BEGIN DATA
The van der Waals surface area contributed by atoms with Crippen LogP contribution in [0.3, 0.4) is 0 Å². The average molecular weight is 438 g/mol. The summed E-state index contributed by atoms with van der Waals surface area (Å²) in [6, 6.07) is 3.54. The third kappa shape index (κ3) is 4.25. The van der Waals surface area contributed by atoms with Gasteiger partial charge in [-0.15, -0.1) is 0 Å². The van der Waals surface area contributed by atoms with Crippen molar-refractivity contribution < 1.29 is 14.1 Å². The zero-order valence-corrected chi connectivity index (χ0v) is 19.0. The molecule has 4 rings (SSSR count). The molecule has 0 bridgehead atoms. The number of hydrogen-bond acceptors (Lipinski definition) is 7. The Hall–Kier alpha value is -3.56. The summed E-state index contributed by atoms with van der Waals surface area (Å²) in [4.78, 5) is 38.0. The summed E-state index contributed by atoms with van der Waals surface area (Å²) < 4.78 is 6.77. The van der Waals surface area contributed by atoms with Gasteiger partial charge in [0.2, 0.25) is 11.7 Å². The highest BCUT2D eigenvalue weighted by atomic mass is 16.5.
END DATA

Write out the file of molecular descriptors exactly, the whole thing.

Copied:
The van der Waals surface area contributed by atoms with Crippen LogP contribution in [0.3, 0.4) is 0 Å². The average molecular weight is 438 g/mol. The summed E-state index contributed by atoms with van der Waals surface area (Å²) in [6, 6.07) is 3.54. The third kappa shape index (κ3) is 4.25. The van der Waals surface area contributed by atoms with Gasteiger partial charge in [-0.15, -0.1) is 0 Å². The van der Waals surface area contributed by atoms with Crippen molar-refractivity contribution < 1.29 is 14.1 Å². The zero-order valence-corrected chi connectivity index (χ0v) is 19.0. The molecule has 4 rings (SSSR count). The molecule has 0 bridgehead atoms. The number of hydrogen-bond acceptors (Lipinski definition) is 7. The Hall–Kier alpha value is -3.56. The summed E-state index contributed by atoms with van der Waals surface area (Å²) in [4.78, 5) is 38.0. The summed E-state index contributed by atoms with van der Waals surface area (Å²) < 4.78 is 6.77. The van der Waals surface area contributed by atoms with Gasteiger partial charge in [0.2, 0.25) is 11.7 Å². The highest BCUT2D eigenvalue weighted by atomic mass is 16.5.